2. Freeze in an ice cream machine, and when yogurt has thickened, add blueberries to the machine until evenly distributed.  Place into a container and freeze several hours, or until scoopable.

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Watermelon Ice

I’d love to unequivocally call this a watermelon sorbet, but the truth is that it isn’t, really.  Sorbets are smooth and sort of creamy, despite the total lack of cream.  This is because of all the sugar content – so, sorbets, though they are generally fat-free, aren’t necessarily what you would call health food.

I wanted something frozen, but didn’t want to add a lot of sugar, so I decided to start here, at watermelon, with a fruit that has plenty of water, so it was already a freezable consistency without having to add water, and thus dilute the flavor.  I hoped that using a much smaller amount of sugar would help to offset the very icy texture, but it didn’t really.  It was still fine to eat after only a couple of hours of freezing.  Longer than that and it really freezes hard as a rock.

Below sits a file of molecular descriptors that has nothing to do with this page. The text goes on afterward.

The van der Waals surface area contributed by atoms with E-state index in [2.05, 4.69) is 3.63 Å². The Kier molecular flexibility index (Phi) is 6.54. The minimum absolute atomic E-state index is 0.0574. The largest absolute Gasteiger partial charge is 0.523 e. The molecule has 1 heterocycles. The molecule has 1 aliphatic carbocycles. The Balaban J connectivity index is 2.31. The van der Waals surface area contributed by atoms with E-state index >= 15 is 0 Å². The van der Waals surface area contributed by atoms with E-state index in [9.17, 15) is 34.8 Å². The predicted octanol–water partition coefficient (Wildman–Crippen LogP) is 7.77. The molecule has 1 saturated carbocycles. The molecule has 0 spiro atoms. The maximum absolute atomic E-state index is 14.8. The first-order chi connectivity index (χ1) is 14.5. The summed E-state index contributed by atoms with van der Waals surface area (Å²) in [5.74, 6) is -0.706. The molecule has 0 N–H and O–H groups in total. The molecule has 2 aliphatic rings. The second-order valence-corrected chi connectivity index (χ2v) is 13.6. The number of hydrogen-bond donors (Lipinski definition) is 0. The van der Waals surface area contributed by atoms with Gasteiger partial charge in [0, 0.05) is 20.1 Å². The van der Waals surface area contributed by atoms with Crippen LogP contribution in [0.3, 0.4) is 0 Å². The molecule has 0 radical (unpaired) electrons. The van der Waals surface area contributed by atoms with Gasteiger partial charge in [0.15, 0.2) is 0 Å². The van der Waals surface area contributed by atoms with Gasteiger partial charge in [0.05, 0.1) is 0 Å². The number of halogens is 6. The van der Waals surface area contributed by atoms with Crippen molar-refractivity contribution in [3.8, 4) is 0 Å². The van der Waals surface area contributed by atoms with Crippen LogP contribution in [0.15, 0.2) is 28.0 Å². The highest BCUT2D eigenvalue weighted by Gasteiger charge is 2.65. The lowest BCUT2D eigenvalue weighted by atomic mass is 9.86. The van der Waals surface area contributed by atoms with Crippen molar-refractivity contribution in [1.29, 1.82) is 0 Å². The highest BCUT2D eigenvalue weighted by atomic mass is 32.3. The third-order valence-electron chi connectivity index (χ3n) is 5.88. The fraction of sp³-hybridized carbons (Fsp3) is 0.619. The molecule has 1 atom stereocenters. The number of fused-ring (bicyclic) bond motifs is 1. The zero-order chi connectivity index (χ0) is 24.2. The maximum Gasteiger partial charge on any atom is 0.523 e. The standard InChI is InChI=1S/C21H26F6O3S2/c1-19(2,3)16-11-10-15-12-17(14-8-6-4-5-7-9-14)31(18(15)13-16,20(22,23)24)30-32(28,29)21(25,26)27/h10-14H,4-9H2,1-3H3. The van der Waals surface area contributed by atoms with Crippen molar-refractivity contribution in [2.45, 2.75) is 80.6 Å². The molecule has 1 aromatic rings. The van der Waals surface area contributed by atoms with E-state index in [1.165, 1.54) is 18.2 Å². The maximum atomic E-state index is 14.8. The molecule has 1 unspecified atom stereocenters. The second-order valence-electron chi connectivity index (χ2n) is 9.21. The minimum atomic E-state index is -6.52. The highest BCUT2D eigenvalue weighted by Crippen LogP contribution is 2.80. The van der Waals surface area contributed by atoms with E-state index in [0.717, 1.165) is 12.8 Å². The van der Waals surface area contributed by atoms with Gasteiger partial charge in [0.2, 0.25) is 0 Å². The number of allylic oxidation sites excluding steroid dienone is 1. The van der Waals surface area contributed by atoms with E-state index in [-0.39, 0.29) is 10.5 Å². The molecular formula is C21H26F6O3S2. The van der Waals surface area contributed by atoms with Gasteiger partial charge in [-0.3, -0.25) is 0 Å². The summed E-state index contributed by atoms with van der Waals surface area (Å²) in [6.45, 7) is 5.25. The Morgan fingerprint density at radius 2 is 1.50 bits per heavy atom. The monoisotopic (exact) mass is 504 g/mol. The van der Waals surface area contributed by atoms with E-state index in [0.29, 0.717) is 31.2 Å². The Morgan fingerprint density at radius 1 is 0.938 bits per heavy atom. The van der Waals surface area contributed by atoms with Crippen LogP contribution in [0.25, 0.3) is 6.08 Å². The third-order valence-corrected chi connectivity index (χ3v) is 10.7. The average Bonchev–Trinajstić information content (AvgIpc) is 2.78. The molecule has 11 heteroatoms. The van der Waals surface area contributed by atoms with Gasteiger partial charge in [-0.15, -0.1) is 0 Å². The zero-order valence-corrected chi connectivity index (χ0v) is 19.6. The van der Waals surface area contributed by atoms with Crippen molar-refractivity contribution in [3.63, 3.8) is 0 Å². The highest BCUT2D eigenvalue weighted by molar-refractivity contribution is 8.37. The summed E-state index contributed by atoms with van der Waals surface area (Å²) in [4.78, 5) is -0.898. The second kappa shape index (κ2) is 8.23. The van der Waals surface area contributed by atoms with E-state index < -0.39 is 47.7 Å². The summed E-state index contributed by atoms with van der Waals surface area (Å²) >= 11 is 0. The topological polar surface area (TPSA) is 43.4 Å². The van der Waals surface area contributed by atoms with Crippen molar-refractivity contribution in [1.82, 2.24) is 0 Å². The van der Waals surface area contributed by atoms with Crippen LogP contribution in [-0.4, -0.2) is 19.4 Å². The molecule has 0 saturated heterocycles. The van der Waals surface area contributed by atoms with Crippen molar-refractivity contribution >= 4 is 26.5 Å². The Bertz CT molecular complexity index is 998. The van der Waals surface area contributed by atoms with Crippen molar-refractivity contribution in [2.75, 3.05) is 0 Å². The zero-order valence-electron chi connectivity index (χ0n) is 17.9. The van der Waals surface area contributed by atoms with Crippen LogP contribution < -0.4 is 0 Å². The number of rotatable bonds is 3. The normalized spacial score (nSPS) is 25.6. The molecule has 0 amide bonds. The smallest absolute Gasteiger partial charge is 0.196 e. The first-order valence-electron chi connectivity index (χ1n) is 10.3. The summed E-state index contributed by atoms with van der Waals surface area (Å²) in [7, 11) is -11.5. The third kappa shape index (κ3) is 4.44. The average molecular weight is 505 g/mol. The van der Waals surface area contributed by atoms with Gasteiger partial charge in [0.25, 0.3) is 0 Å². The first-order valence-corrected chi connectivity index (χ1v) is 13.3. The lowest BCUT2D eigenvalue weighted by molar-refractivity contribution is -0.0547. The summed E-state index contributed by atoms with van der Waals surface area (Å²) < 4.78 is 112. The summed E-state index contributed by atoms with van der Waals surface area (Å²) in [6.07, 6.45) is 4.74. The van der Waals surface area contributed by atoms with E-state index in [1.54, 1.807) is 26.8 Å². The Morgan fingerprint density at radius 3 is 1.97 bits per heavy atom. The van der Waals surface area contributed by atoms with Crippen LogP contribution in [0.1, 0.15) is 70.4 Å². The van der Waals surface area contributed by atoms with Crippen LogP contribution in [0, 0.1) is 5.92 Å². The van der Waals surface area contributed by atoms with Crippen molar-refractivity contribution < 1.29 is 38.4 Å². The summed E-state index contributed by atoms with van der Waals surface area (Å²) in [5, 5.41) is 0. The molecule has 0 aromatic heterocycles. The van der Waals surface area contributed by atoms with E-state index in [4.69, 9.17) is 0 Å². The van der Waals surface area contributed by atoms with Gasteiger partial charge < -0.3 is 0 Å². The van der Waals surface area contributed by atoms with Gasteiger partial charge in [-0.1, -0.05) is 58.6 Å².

Generally speaking, sorbets also freeze with a better texture if you add a tablespoon or so of alcohol, say vodka – if you can get an infused vodka that matches the flavor of your sorbet, so much the better.  I forgot to put any in, so I can’t say what the effect would have been.

Watermelon Ice (makes about 1 quart)


  • 1 small seedless watermelon (not the tiny ones; those you might need two of), cubed and then pureed
  • 1/2 c. honey
  • 1/4 c. water


  1. Heat the honey briefly in the microwave and whisk in water until combined.
  2. Add honey-water mixture to watermelon and mix thoroughly.